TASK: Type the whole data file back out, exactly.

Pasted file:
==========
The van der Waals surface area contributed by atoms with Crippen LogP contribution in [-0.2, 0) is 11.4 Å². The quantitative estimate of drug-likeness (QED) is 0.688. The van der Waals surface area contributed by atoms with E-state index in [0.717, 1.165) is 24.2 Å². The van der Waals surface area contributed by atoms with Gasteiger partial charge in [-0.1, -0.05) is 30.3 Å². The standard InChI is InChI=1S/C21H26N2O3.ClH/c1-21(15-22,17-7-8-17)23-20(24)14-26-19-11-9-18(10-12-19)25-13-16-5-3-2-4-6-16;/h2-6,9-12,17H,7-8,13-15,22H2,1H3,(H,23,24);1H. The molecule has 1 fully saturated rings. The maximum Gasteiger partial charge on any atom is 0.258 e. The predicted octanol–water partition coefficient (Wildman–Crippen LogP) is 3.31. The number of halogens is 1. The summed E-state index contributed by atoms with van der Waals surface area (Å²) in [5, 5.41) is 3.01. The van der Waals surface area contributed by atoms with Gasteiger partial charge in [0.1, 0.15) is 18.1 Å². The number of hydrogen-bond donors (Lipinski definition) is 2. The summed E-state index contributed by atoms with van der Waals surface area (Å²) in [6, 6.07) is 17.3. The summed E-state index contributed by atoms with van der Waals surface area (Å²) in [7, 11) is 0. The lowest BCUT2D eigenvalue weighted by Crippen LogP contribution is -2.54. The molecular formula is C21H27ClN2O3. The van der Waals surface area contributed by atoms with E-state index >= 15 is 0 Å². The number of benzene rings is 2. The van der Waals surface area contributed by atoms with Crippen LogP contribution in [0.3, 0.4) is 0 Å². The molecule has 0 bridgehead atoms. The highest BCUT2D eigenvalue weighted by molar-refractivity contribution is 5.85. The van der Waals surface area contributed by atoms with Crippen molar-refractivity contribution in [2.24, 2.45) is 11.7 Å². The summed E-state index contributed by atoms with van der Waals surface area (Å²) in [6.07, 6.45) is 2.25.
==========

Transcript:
The van der Waals surface area contributed by atoms with Crippen LogP contribution in [-0.2, 0) is 11.4 Å². The quantitative estimate of drug-likeness (QED) is 0.688. The van der Waals surface area contributed by atoms with E-state index in [0.717, 1.165) is 24.2 Å². The van der Waals surface area contributed by atoms with Gasteiger partial charge in [-0.1, -0.05) is 30.3 Å². The standard InChI is InChI=1S/C21H26N2O3.ClH/c1-21(15-22,17-7-8-17)23-20(24)14-26-19-11-9-18(10-12-19)25-13-16-5-3-2-4-6-16;/h2-6,9-12,17H,7-8,13-15,22H2,1H3,(H,23,24);1H. The molecule has 1 fully saturated rings. The maximum Gasteiger partial charge on any atom is 0.258 e. The predicted octanol–water partition coefficient (Wildman–Crippen LogP) is 3.31. The number of halogens is 1. The summed E-state index contributed by atoms with van der Waals surface area (Å²) in [5, 5.41) is 3.01. The van der Waals surface area contributed by atoms with Gasteiger partial charge in [0.1, 0.15) is 18.1 Å². The number of hydrogen-bond donors (Lipinski definition) is 2. The summed E-state index contributed by atoms with van der Waals surface area (Å²) in [6, 6.07) is 17.3. The summed E-state index contributed by atoms with van der Waals surface area (Å²) in [7, 11) is 0. The lowest BCUT2D eigenvalue weighted by Crippen LogP contribution is -2.54. The molecular formula is C21H27ClN2O3. The van der Waals surface area contributed by atoms with E-state index >= 15 is 0 Å². The number of benzene rings is 2. The van der Waals surface area contributed by atoms with Crippen LogP contribution in [0.3, 0.4) is 0 Å². The molecule has 0 bridgehead atoms. The highest BCUT2D eigenvalue weighted by molar-refractivity contribution is 5.85. The van der Waals surface area contributed by atoms with Crippen molar-refractivity contribution in [2.24, 2.45) is 11.7 Å². The summed E-state index contributed by atoms with van der Waals surface area (Å²) in [6.07, 6.45) is 2.25.